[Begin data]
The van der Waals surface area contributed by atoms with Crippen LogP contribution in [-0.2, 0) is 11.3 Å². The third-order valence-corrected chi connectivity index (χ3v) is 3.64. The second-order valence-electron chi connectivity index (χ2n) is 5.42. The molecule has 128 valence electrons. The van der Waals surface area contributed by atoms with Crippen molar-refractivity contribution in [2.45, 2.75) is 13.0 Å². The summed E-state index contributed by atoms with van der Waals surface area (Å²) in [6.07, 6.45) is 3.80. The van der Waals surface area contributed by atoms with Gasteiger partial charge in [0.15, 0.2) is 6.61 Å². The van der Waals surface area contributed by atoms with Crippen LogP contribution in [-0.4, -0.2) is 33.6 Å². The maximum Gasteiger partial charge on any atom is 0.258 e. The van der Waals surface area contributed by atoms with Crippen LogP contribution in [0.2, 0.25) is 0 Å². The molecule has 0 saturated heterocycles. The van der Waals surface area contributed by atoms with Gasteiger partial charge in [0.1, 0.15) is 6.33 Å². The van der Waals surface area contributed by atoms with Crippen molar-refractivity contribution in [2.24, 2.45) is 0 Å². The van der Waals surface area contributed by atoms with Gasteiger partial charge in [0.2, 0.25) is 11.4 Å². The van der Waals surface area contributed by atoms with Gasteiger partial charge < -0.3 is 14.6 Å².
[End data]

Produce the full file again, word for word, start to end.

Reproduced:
The van der Waals surface area contributed by atoms with Crippen LogP contribution in [-0.2, 0) is 11.3 Å². The third-order valence-corrected chi connectivity index (χ3v) is 3.64. The second-order valence-electron chi connectivity index (χ2n) is 5.42. The molecule has 128 valence electrons. The van der Waals surface area contributed by atoms with Crippen molar-refractivity contribution in [2.45, 2.75) is 13.0 Å². The summed E-state index contributed by atoms with van der Waals surface area (Å²) in [6.07, 6.45) is 3.80. The van der Waals surface area contributed by atoms with Gasteiger partial charge in [0.15, 0.2) is 6.61 Å². The van der Waals surface area contributed by atoms with Crippen LogP contribution in [-0.4, -0.2) is 33.6 Å². The maximum Gasteiger partial charge on any atom is 0.258 e. The van der Waals surface area contributed by atoms with Crippen LogP contribution in [0.2, 0.25) is 0 Å². The molecule has 0 saturated heterocycles. The van der Waals surface area contributed by atoms with Gasteiger partial charge in [0.1, 0.15) is 6.33 Å². The van der Waals surface area contributed by atoms with Crippen molar-refractivity contribution in [2.24, 2.45) is 0 Å². The van der Waals surface area contributed by atoms with Gasteiger partial charge in [0.2, 0.25) is 11.4 Å². The van der Waals surface area contributed by atoms with Gasteiger partial charge < -0.3 is 14.6 Å².